"Bear about Town", written by Stella Blackstone and illustrated by Debbie Harter, is available in English and in French/English or Spanish/English bilingual versions.
The Beeman, written by Laurie Krebs and impeccably illustrated by Valeria Cis, is a cute and very educational book about a little boy whose grandfather is known around town as "the beeman". This is, of course, because his grandfather is a bee keeper. In my opinion, children as young as 3 will enjoy this book, although the official recommendation is ages 5-9.
"Barefoot Books World Atlas", written by Nick Crane and illustrated by David Dean, is a wonderful tool for learning. There is a very large pull-out world map in the back, sections on each geographic area, and lots of interesting tidbits for young--and not-so-young--students.
"The Boy Who Grew Flowers" (also available in French as "Des fleurs pour Angelina"), written by Jen Wojtowicz and illustrated by Steve Adams, just might be the most beautiful of all the Barefoot Books. And I mean that in terms of the illustrations, and also the story. Ms. Wojtowicz has said she drew the inspiration for the tale from her brother, who has autism.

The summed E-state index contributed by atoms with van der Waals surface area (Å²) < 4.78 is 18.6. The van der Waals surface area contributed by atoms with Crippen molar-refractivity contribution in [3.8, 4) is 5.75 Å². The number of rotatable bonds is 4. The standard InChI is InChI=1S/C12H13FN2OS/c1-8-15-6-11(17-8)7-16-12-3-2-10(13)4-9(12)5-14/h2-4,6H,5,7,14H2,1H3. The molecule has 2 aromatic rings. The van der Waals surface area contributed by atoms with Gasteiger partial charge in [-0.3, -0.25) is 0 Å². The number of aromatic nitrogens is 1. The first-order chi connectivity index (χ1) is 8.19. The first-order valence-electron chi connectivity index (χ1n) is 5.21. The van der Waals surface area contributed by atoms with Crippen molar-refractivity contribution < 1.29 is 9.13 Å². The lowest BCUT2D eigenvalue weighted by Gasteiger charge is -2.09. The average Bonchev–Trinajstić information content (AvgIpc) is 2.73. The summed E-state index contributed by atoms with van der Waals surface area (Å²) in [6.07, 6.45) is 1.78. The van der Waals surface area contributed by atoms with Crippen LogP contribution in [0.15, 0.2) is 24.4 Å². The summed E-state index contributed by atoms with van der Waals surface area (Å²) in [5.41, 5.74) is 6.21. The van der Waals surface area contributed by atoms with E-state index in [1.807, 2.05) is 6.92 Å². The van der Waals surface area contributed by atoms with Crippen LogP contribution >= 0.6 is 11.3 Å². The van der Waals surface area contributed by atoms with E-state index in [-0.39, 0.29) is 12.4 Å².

I absolutely love The Girl with a Brave Heart for many reasons. It is a traditional tale from Tehran, retold by Rita Jahanforuz and illustrated by Vali Mintzi. So right there, I am a fan, because I believe it is important to expose children to positive things from Iran (and other "enemy" nations) in order to help our kids understand that Iranians are indeed people, just like we are.
The "Words Books" are three largely identical books: My Big Barefoot Book of Wonderful Words, My Big Barefoot Book of French and English Words, and My Big Barefoot Book of Spanish and English Words. Wonderful Words has the words in English only, and the other two have them in English and French or Spanish.
The Barefoot Book of Children is, quite simply, the most powerful children's book I have ever read. (And yes, that includes To Kill a Mockingbird and The Little Prince, my two previous favorites.) And all of my children (including Atticus, when he was alive) are just fascinated by it.